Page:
Sting's participation in The Secret Policeman's Other Ball was the beginning of his growing involvement in raising money and consciousness for political and social causes. In 1982 he released a solo single, Spread a Little Happiness from the film version of the Dennis Potter television play Brimstone and Treacle. The song was a re-interpretation of a song from the 1920s musical Mr. Cinders by Vivian Ellis, and was a surprise Top 20 hit in the UK.

He also co-starred in the science fiction film Dune (David Lynch, 1984). With a budget of over 40 million dollars, Dune required 80 sets built on 16 sound stages and a total crew of 1700. The film was not well received by critics and performed poorly at the box-office. His following film was The Bride (Franc Roddam, 1985), an adaptation of Mary Shelley's Frankenstein. Sting starred as Baron Charles Frankenstein and Jennifer Beals played a woman he creates in the same fashion as his infamous monster. Both films flopped and damaged Sting’s prospects as a major film star.

A minor success was the Meryl Streep vehicle Plenty (Fred Schepisi, 1985), in which Sting had only a supporting part. His first solo album, The Dream of the Blue Turtles (1985), included the hit singles If You Love Somebody Set Them Free and Russians. The album reached Triple Platinum and would garner Sting a Grammy nomination for Album of the Year. He performed with Dire Straits at the Live Aid Concert at Wembley Stadium. Prior to the Live Aid concert, in November 1984 Sting performed Do They Know It's Christmas? with Band Aid for the relief of poverty in Africa. In 1987, Sting released ...Nothing Like the Sun, including the hit songs Fragile, Englishman in New York, and Be Still My Beating Heart. It eventually went Double Platinum. In 1988, he featured in the role of the soldier on an album of Igor Stravinsky's The Soldier's Tale with the London Sinfonietta conducted by Kent Nagano. It also featured Vanessa Redgrave and Sir Ian McKellen.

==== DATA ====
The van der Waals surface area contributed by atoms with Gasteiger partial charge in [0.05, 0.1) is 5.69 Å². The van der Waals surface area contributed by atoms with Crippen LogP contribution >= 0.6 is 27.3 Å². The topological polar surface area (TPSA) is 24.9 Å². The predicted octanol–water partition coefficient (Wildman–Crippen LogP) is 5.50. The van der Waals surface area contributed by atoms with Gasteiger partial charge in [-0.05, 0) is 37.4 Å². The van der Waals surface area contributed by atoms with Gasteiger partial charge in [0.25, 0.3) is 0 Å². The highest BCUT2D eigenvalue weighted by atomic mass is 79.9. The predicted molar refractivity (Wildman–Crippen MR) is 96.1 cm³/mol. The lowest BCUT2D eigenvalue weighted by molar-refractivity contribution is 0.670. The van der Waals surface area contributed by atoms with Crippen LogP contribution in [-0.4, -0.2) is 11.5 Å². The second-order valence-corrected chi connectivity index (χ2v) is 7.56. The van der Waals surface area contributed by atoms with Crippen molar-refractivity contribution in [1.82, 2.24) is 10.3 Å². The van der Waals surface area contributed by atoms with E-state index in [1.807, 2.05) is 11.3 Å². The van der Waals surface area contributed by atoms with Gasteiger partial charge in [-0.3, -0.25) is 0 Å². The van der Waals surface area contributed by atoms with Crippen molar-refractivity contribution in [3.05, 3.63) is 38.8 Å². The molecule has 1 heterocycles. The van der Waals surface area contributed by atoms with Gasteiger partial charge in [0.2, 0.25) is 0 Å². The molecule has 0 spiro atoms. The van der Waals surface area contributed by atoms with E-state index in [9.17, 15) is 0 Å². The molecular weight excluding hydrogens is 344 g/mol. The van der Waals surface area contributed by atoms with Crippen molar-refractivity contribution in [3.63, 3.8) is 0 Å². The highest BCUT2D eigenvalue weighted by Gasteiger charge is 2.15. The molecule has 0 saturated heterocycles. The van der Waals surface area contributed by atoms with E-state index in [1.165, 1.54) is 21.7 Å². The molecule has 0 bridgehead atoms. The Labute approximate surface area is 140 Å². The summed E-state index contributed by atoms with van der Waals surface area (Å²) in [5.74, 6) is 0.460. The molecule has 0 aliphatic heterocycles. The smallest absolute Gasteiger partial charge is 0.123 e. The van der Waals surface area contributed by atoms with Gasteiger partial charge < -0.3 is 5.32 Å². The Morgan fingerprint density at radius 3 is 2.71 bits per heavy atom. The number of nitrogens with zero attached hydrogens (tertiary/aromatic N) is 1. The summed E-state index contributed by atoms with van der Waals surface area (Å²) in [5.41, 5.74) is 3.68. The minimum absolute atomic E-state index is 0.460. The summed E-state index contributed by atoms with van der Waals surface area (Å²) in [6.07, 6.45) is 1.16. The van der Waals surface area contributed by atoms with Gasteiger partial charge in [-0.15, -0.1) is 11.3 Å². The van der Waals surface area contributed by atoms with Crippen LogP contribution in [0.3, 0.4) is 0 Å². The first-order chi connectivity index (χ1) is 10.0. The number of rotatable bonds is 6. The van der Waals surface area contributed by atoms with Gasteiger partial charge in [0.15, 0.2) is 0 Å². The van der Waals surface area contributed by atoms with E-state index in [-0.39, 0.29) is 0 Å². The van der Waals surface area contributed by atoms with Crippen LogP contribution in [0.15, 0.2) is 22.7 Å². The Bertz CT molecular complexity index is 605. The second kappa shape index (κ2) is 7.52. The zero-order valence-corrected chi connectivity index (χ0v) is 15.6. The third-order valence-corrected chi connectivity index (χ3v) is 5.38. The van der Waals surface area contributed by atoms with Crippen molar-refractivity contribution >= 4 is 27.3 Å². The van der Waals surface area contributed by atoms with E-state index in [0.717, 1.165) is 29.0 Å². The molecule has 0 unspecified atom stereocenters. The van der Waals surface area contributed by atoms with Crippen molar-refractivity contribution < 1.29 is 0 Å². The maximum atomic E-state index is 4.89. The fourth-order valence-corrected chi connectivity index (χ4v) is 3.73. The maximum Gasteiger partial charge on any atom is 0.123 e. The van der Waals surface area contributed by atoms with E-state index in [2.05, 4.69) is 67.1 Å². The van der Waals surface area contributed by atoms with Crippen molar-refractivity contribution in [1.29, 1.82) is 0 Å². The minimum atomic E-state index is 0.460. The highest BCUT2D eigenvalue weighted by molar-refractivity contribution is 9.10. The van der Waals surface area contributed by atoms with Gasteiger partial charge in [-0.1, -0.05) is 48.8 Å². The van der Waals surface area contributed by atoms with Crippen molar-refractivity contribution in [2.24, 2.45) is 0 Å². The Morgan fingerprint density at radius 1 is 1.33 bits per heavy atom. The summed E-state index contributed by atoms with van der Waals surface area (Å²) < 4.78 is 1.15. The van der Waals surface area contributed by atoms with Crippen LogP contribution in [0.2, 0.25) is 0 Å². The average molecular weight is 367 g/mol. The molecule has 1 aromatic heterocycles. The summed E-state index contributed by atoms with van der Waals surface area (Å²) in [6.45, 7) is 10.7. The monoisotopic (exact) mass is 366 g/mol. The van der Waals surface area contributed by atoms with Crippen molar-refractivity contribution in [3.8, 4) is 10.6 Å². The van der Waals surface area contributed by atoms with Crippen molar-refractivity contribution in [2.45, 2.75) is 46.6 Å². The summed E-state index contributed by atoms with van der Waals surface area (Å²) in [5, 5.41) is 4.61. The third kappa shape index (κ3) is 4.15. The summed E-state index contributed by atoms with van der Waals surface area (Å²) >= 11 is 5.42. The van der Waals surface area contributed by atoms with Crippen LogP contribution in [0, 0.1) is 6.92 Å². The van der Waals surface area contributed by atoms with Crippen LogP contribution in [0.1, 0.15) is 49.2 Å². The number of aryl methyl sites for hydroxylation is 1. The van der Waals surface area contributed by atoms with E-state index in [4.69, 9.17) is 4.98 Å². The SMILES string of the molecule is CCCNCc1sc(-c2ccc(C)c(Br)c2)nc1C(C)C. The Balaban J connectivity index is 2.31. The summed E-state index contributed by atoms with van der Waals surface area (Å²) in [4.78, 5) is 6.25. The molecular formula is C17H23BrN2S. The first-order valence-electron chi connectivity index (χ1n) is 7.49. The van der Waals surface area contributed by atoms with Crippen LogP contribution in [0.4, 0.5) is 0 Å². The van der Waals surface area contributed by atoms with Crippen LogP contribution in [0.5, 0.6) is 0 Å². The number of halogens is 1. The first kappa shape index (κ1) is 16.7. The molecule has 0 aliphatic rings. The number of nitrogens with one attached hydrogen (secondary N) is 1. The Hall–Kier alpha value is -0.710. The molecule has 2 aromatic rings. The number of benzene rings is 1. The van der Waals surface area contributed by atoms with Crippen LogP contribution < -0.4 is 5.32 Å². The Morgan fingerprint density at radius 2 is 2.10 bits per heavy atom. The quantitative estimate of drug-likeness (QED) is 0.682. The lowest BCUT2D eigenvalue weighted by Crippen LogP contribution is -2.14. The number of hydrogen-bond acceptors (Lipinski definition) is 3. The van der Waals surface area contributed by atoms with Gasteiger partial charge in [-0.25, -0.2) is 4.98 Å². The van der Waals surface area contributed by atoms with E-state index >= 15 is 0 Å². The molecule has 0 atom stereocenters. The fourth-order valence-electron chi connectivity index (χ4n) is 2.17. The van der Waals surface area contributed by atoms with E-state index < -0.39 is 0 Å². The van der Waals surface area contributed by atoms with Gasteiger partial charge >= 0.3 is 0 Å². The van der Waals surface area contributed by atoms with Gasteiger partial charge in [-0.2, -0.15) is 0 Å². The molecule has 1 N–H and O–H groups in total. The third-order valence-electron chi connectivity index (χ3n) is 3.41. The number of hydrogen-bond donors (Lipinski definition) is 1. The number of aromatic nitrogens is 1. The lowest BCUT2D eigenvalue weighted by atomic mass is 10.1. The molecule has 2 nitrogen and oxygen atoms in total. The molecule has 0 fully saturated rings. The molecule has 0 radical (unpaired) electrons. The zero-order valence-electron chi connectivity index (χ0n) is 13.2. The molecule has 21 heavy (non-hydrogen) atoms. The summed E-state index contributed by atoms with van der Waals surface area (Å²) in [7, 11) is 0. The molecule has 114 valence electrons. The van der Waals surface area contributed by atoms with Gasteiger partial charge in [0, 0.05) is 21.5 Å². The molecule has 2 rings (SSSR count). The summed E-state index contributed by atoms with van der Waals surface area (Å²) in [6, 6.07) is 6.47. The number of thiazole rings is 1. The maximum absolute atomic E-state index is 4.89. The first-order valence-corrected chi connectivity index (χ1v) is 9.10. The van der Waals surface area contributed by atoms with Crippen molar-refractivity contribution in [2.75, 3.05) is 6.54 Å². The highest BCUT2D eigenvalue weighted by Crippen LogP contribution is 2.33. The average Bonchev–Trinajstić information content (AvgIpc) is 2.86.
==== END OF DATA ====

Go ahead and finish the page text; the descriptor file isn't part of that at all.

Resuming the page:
On screen he appeared in the atmospheric thriller Stormy Monday (Mike Figgis, 1988), co-starring with Sean Bean, Tommy Lee Jones, and Melanie Griffith. He also co-starred in the Italian drama film Giulia e Giulia/Julia and Julia (Peter Del Monte, 1987) with Kathleen Turner and Gabriel Byrne. This film, presented at the Venice Film Festival in 1987, was the first feature shot using the Sony HDVS wideband analogue High-definition video technique and then transferred to 35 mm film.

Sting
French postcard by Media Com +, no. G. 2. Photo: Ed. Gil.

Sting
British postcard by Heroes, London, no. SPC618.

Sting
American postcard by Coral-Lee, Rancho Cordova, CA., Personality #131.

Bisexual Butler
Sting’s 1991 album The Soul Cages included the Top 10 song All This Time, and the Grammy-winning The Soul Cages. The album eventually went Platinum. The following year, he married film producer Trudie Styler. In 1993, he released the album Ten Summoner's Tales, which peaked at number two in the UK and US Album Charts, and went triple platinum in just over a year. A hit single on the album was If I Ever Lose My Faith in You, which earned Sting his second Grammy Award. In 1993, he released a cover of his own Police song Demolition Man from the Ghost in the Machine album for the film Demolition Man (Marco Brambilla, 1993).

Together with Bryan Adams and Rod Stewart, Sting performed the chart-topping song All for Love for the film The Three Musketeers (Stephen Herek, 1993). The song stayed at the top of the US charts for five weeks and went Platinum. In 1995 he played a bisexual butler in the British film The Grotesque (John-Paul Davidson, 1995) with Alan Bates, Lena Headey and Theresa Russell. His nude scenes were the highlights of that film, according to an IMDb reviewer. His 1996 album, Mercury Falling debuted strongly with the single Let Your Soul Be Your Pilot, but it dropped quickly on the charts.

Sting was also recording music for the upcoming Disney film Kingdom of the Sun, which went on to be reworked into The Emperor's New Groove (Mark Dindal, 2000). The film went through drastic overhauls and plot changes, many of which were documented by his wife, Trudie Styler. She captured the moment he was called by Disney who then informed him that his songs would not be used in the final film. The story was put into a final product: The Sweatbox, which premiered at the Toronto Film Festival. Disney currently holds the rights to the film and will not grant its release.